Naked City

Now that the lawsuits are over, it's time to talk issues. Candidates for City Council did just that at the AFL-CIO building on Monday during a forum moderated by <i>Austin American-Statesman</i> columnist Susan Smith (standing). Seated (l-r) are Place 1 candidates Kirk Mitchell, Jennifer Gale, and incumbent Daryl Slusher.
Now that the lawsuits are over, it's time to talk issues. Candidates for City Council did just that at the AFL-CIO building on Monday during a forum moderated by Austin American-Statesman columnist Susan Smith (standing). Seated (l-r) are Place 1 candidates Kirk Mitchell, Jennifer Gale, and incumbent Daryl Slusher. (Photo By John Anderson)

Mayor Pro Tem Jackie Goodman, U.S. Rep. Lloyd Doggett, state Rep. Elliott Naishtat, and other dignitaries will discuss the Bush budget and its impacts at the next general membership meeting of the Gray Panthers of Austin -- Sunday, April 28, at 1:30pm at the AFL-CIO Hall at 11th and Lavaca. For more info, call 477-6000.

As of Tuesday, a whopping 1,998 people had voted early in Austin's municipal election. Highest turnout locations were the Travis County courthouse, UT's West Mall, the Randalls on Ben White, and the Northwest Recreation Center. No one has voted at Allison or Walnut Creek elementary schools. Early voting continues through Tuesday, April 30. -- M.C.M.

One of Austin's first charter schools, the Kenny Dorham School for the Performing Arts, was taken over this week by the Texas Education Agency. According to TEA files, the school's board and administrators are "no longer working together and appear to be divided into two factions"; required meetings have not been held and audits not performed. The Eastside school, named for the post-bop trumpet legend who grew up in Austin, enrolled fewer than 25 students last year (almost all African-American) at a nearly $250,000 budget. Former Oklahoma City schools chief Marvin Crawford will become Dorham's special master -- TEA's last step before closing the school down for good. -- M.C.M.

Expansion planned by Whole Foods could resurrect the Sixth+Lamar commercial development plan. It had been foundering without an anchor tenant, but the natural foods juggernaut decided to move its corporate headquarters and flagship store across the street from its current location. Construction could begin in early 2003 and be completed by 2005. -- L.N.

The Seaholm District Master Plan passed out of the city Planning Commission, but the development blueprint didn't exactly win an overwhelming endorsement. The 5-3 vote, with Commissioners Maggie Armstrong, Cloteal Haynes, and Dave Sullivan dissenting, advances the plan to City Council with a couple of major quandaries: the still-unsettled future of the Lumbermen's Investment Corp. tract on Town Lake, and the pending extension of the Pfluger Pedestrian Bridge. Development of the LIC tract is on hold due in part to City Council rejecting a bid to rezone the property to allow for a condo tower; there's also a proposal floating around for the city to buy all or a portion of the tract. The holdup on the bridge extension hinges on competing proposed alignments, each with a different price tag. -- A.S.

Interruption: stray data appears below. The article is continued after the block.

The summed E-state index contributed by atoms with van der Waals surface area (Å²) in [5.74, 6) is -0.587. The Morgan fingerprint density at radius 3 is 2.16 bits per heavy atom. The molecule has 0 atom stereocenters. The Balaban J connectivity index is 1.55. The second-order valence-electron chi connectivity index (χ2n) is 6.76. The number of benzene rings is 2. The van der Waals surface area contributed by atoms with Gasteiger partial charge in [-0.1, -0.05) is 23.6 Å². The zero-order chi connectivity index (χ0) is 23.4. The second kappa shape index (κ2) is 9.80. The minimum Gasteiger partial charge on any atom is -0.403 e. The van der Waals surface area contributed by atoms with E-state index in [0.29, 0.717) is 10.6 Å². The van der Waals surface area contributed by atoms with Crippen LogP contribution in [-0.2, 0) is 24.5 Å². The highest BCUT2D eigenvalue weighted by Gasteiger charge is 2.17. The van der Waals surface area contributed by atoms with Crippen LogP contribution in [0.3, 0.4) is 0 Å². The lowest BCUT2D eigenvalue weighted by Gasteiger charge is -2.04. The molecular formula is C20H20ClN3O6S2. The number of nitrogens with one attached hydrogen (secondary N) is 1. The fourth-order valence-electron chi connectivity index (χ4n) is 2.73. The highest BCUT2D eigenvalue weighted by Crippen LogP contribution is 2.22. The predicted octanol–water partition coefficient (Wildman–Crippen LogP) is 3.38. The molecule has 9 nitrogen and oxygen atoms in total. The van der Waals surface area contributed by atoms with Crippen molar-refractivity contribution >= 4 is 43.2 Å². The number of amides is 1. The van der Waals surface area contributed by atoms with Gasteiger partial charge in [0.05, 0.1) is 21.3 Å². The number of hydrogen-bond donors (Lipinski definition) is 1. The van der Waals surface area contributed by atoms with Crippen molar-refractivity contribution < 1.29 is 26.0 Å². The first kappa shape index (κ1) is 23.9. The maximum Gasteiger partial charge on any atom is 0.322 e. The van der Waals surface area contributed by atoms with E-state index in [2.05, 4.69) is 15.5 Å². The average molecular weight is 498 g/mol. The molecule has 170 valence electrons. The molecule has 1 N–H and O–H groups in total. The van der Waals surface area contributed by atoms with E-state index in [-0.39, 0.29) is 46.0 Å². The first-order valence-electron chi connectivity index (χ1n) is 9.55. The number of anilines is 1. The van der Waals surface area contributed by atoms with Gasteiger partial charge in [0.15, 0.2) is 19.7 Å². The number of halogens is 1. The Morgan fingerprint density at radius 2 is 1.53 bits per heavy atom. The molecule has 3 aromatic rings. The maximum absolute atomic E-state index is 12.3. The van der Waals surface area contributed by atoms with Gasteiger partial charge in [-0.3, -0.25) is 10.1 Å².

In the City Council election department, Jackie Goodman and Beverly Griffith scored the most endorsements in this week's roundup, while Council Member Daryl Slusher and his challenger, Kirk Mitchell, made out with two apiece. Here's what we know: South Austin Democrats endorsed the three incumbents; Capital Area Progressive Dems -- ditto; Texas Environmental Dems -- Goodman, Griffith, Mitchell; and finally, Save Our Springs PAC -- Goodman, Griffith, Mitchell. The groups all endorsed the Fair Elections Act, Prop. 1. -- A.S.

Last week the City Council unanimously approved the Bouldin Creek Neighborhood Plan on first reading. But not all is going smoothly in the funky South Austin hood: The immediate neighbors of a property on South Second Street contest its rezoning, requiring a conflict resolution session within 30 days before council will consider it on second (and probably third and final) reading. -- L.A.

On April 17, the Lulu Flores campaign filed with the state Democratic Party to request a recount in the April 9 District 51 state house run-off -- a close contest won by Eddie Rodriguez -- in order "to assure confidence in the result for all parties involved," said a campaign announcement. Rodriguez, who won by 117 votes, is confident he'll survive the challenge. "There's no negative feelings," he said. "It's within her right to do it." The County Clerk's office said they'll finish the recount by Tuesday. -- L.A.

One of two women behind George W. Bush is coming home to Austin: Not the soft-spoken one, but the tough-talking Karen Hughes, Bush spokeswoman, confidant, and top White House counselor for the last eight years. By most accounts, Hughes and family are simply homesick for Texas, so have decided to trade the White House for the old family home in West Lake. They're expected to make the return trip to Austin this summer. What's the president going to do without the woman who taught him what to say and when to say it? "George Bush is the big loser here," The Dallas Morning News' Wayne Slater told NPR Wednesday morning. "He needs her." -- A.S.

Jane Dunn Sibley, perennially described as a "doyenne" of Austin's arts scene and the prime mover behind the growth of the Austin Symphony, may see city-owned Symphony Square renamed in her honor. The Parks Board had a public hearing this week on the recommendation. -- M.C.M.